10. Respect people in need. Give them space when in the grocery store or workplace Let them know you are available, but don’t bombard them with questions and make them relive the details and memories. Give them space to breathe. Listen well when they are ready. Help when it’s convenient for them. Some people need you to step in and make a lot of decisions. Others need to make many decisions for themselves to regain a bit of normalcy and dignity.

Know recovery is a long process. Even when material stuff is easily fixed and replaced, emotional recovery can take a very long time. Be patient. Be present. Serve humbly.


Fighting for Control

photo-1488523811425-75699793b3e5I put some things in motion.

I was in a frustrating situation and process, and I had taken numerous steps to resolve it, but I wasn’t getting much help. It’s not something I could do on my own. I tried different kinds of persuasion, assistance, accountability, but to no avail. I tried to settle into the lessons I was learning about patience and compassion, but I was also frustrated. I explored other options, and I was satisfied that I had put some things in motion to give myself options. I could see which solution would begin to develop and be ready with additional options just in case.

As I was thinking about my satisfaction in how I was handling the options, another thought screamed at me, “Who was I kidding?”

God is the one who has put things into motion. He certainly uses me, so it’s not as if I have nothing to do with what’s in motion. I’m not off the hook if I don’t take some responsibility. Hopefully I’ve listened well, and I’m working alongside him, but let’s be honest. He puts lots of things in motion that aren’t nearly as short-sighted as my stuff. I need to continue to lean into him and follow well.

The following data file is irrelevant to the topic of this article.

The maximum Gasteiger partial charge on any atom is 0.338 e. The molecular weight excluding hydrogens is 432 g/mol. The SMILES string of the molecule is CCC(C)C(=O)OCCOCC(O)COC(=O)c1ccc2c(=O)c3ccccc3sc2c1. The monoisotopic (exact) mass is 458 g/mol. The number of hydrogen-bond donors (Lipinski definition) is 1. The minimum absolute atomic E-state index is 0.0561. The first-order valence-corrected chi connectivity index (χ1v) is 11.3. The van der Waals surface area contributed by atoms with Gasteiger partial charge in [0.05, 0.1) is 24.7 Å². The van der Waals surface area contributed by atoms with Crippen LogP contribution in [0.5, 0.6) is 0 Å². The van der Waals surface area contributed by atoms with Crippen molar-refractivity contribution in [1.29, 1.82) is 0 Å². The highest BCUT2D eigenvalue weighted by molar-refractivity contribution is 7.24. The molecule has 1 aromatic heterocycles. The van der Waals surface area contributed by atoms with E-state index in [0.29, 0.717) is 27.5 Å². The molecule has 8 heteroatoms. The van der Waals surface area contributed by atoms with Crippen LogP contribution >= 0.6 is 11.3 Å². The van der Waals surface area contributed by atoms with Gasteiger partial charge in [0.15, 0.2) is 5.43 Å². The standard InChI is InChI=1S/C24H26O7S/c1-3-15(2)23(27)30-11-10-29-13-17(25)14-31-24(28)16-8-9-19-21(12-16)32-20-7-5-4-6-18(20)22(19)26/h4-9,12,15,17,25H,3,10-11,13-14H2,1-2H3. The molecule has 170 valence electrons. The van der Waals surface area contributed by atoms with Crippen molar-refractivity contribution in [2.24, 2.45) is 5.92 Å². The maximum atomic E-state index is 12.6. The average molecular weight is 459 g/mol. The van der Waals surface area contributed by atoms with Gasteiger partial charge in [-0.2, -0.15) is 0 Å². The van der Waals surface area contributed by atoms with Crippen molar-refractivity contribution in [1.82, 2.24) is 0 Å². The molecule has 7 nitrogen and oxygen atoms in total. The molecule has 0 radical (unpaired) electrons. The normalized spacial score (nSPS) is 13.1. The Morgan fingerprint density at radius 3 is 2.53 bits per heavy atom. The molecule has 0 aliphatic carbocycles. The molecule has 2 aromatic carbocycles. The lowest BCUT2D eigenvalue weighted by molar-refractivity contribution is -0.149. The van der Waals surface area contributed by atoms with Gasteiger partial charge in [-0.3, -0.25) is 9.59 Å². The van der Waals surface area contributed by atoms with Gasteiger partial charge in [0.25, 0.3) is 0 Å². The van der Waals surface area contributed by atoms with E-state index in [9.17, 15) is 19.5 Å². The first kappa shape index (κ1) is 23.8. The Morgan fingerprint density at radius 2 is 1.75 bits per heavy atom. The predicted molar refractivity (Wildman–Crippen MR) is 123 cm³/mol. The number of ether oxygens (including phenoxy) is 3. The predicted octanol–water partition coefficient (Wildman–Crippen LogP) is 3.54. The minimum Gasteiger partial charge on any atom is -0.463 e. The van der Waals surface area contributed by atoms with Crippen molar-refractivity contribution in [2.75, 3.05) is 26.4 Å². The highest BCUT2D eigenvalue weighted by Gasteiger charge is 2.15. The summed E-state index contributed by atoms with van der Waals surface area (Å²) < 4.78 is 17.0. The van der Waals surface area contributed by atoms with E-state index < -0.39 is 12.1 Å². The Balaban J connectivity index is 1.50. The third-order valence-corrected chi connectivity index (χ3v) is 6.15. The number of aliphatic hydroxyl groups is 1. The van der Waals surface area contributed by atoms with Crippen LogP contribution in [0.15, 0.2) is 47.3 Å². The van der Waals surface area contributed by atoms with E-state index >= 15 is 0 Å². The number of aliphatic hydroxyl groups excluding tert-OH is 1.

Following well and fighting for control are not the same thing. Ugh. That’s so hard when things aren’t moving at the speed or in the way I want.

But God knows better than me. And he knows better than you.

Hard Things

photo-1519144565251-d0bd1b311d1eI had a rough day.

Nothing much happened, but it was just oppressive.

Two of the people I love most in the world dealt with specific issues of the fallout of the divorce. I am so thankful they are able and willing to come to me with their struggles. It’s difficult to listen to at times and process, but it is good, too.

Doing the hard things of life are worth the effort and humility. Relationships are worth it. But I just felt heavy. I did all the things I knew to do to stay focused and give what I could identify to God. I stayed up too late, and while I felt some peace, I also still felt “too” of something.

Too much.

I woke up the next morning with gratitude. Before I went to sleep, the last words on my mind and lips had been to thank God and to put on his armor. I don’t think I moved an inch overnight. I woke up in the same position I had gone to sleep in. My mind was still on gratitude and his armor. But I was lighter. Nothing had changed except that God reminded me of his faithfulness. I went through the day with a cloud close to me, with my heart burdened for my girls and for others, yet my step was just a bit more springy, my heart was a bit more light, and my mind was a bit more clear.